The loss of preferred host plants is a contributing factor to the decline of some bee populations. Additionally, the spread of pests and pathogens poses a serious threat to both wild and managed bee species, with the transportation of managed bee colonies for commercial pollination often exacerbating this problem.

A pollinator garden in bloom. Photo by Sara “Asher” Morris via Flickr (CC BY-NC 2.0)

Bee conservation efforts are multifaceted, involving both large-scale policy changes and individual actions. At the policy level, initiatives include protecting key habitats, regulating pesticide use, and supporting research on bee health.

Organizations like the Xerces Society have successfully advocated for federal and state protections for several bee species. They also work with farmers and land managers to implement bee-friendly practices.

Individuals can also play a crucial role in bee conservation. Planting native flowers, reducing pesticide use, and creating nesting habitats are all effective ways to support local bee populations. Even small actions, like converting part of a lawn into a wildflower meadow or leaving bare patches of soil for ground-nesting bees, can make a significant difference.

Rehan and her colleagues say they hope their findings will help inform the selection of plant species for pollinator gardens and habitat restoration efforts. However, they caution that the analysis only looked at 57 plant species out of thousands that exist.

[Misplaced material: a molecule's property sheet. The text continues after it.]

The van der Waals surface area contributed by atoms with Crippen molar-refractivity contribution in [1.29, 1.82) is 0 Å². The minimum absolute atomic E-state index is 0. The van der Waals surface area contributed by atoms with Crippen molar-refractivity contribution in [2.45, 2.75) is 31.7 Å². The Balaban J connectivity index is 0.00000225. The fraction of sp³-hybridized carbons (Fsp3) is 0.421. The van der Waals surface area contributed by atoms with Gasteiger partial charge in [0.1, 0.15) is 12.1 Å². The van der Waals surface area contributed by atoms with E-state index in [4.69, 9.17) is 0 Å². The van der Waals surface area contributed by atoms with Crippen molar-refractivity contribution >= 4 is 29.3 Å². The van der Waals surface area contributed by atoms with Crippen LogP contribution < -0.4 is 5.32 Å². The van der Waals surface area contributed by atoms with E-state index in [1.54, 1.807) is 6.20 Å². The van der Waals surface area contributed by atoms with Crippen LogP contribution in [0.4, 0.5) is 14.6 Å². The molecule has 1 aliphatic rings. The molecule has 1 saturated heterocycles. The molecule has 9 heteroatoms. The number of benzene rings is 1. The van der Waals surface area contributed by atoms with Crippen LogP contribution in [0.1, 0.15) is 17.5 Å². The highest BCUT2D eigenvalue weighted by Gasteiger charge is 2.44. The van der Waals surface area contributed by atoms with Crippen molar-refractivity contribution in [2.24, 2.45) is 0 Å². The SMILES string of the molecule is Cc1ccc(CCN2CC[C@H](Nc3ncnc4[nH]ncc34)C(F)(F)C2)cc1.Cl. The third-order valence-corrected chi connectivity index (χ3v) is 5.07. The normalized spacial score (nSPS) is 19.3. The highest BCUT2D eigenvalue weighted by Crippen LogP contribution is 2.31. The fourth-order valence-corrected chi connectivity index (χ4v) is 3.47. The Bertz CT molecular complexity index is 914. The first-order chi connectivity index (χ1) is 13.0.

“We hope this work will help inform flowering plant selections for pollinator gardens,” Rehan said. “But here we examined only 57 plant species, and there are thousands to examine to understand nutritional profiles. We hope this will inspire future similar research as well as follow-up studies on the preference and survival of bees on different diets.”

Banner image of a bee with a sunflower in Tokyo. Image by mrhayata via Flickr (CC BY-SA 2.0).

Liz Kimbrough is a staff writer for Mongabay and holds a Ph.D. in ecology and evolutionary biology from Tulane University, where she studied the microbiomes of trees. View more of her reporting here.

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Citations:

Stephen, K. W., Chau, K. D., & Rehan, S. M. (2024). Dietary foundations for pollinators: Nutritional profiling of plants for bee health. Frontiers in Sustainable Food Systems8, 1411410. doi:10.3389/fsufs.2024.1411410

Brunet, J., & Fragoso, F. P. (2024). What are the main reasons for the worldwide decline in pollinator populations? CABI Reviews, 19(1). doi:10.1079/cabireviews.2024.0016